Desert Isle Keeper
The Secret Swan
The Secret Swan by Shana Abé contains several elements frequently found in those old-fashioned bodice-ripper-style romances: an innocent child bride, a tormented alpha hero who wrongs her, an adversarial relationship, a couple of Big Secrets. Abé magically weaves these not-so-promising threads together to create a story that’s both original and lovely.
We first meet Lady Amiranth St. Clare when she is a terrified, brave fifteen-year-old, about to wed Tristan Geraint, Earl of Haverlocke. Although the two have never actually spoken to each other, Amiranth has adored Tristan from afar since she was nine, and is trembling with fear and excitement at the thought that she is about to become his wife. Tristan is noticeably less enthusiastic, and doesn’t waste any time about breaking her heart and leaving her to seek glory on the battlefields of France.
He doesn’t find it. After eight years of torture and solitary confinement in a French prison, Tristan comes home, hoping to find succor in the arms of the wife he remembers. He goes to the castle where he dumped her so long ago and finds everyone there dead of the bubonic plague – everyone except a beautiful woman who somewhat resembles Amiranth, but who says she is Amiranth’s cousin, Lily.
Lily – or is she Amiranth? – and Tristan travel through a Britain ravaged by plague. This dreadful setting, and the way people behave because of it, is rendered very convincingly by Abé. On this journey Tristan falls hopelessly in love with Lily, who does not conceal her dislike of him for the way he treated Amiranth. Eventually they make it to Tristan’s castle Glynwallyn, where his brother, Liam, has ruled as Earl for these many years. Here Tristan has a problem: most of the people who remember him have died, and his brother’s men are loyal to Liam only. So he asks Lily to pretend to be Amiranth (who is the king’s cousin) just long enough to help establish his legitimacy as the real earl.
Amiranth (Lily?) is a great heroine. She’s both vulnerable and very clever; there are a couple of wonderful scenes in which her quick thinking saves Tristan’s bacon. Abé does an excellent job of showing how, in medieval times, a woman had no choices; her entire life was arranged for the convenience and benefit of others. Our heroine’s desperate act made sense in this context, and did not seem like a plot contrivance at all. And I loved Tristan. After his years in prison, his rage at fate, his aggressive desire to regain all he lost, and his hopeless longing for Lily all make him tremendously compelling, even when he is not (as he often is not) terribly nice.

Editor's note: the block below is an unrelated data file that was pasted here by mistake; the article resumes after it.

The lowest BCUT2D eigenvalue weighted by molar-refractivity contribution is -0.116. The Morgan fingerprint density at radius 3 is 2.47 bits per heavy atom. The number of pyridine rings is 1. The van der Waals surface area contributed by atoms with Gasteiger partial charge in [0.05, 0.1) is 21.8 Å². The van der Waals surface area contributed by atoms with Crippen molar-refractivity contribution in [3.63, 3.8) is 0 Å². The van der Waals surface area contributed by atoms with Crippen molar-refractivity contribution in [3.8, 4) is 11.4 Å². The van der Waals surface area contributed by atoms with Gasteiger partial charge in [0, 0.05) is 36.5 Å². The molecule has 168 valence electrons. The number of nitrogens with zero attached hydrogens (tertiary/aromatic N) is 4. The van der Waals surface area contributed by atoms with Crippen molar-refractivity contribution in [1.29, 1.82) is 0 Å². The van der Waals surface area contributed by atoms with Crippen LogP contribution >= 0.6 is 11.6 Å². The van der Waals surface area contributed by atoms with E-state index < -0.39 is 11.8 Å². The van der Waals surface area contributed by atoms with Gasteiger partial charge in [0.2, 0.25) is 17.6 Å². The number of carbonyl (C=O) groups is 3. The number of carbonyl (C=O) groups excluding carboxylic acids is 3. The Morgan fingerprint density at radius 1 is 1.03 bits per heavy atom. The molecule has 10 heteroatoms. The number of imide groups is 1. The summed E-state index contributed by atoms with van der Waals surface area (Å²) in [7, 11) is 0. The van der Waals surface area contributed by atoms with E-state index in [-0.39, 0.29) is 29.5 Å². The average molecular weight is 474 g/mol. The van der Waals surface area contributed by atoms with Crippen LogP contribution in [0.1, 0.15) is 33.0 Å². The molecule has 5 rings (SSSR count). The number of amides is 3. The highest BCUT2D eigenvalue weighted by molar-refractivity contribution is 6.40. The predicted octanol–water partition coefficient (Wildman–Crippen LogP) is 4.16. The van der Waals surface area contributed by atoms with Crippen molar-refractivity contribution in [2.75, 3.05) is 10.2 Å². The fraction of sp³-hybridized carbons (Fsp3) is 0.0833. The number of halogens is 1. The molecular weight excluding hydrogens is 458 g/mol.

Although none of the love scenes are terribly explicitly rendered, they’re delightfully sexy. My favorite scene is one in which Tristan kisses our heroine while she’s asleep – I almost melted reading that scene, and one of the characters didn’t even wake up for it.
There’s something dreamy and brilliantly-colored about Abé’s prose. This book is paced in a dreamy way, too, and it moves in its own sweet time, but I never felt that this dreamlike quality removed me from the characters or from the immediacy of the action. This is the kind of book that makes you want to stop and savor certain passages.
We here at AAR have been known to complain about some of the plot devices in those old-fashioned romance novels. In The Secret Swan, Abé does better than make them work – she makes them sing. The Secret Swan also has the sort of epic feel that some older romances had, that sense of two souls who are destined to be together, moving amidst the great pageant of history. If you’ve been missing that sort of romance – even if you haven’t – I heartily recommend this book. I know I’ll want to read it again.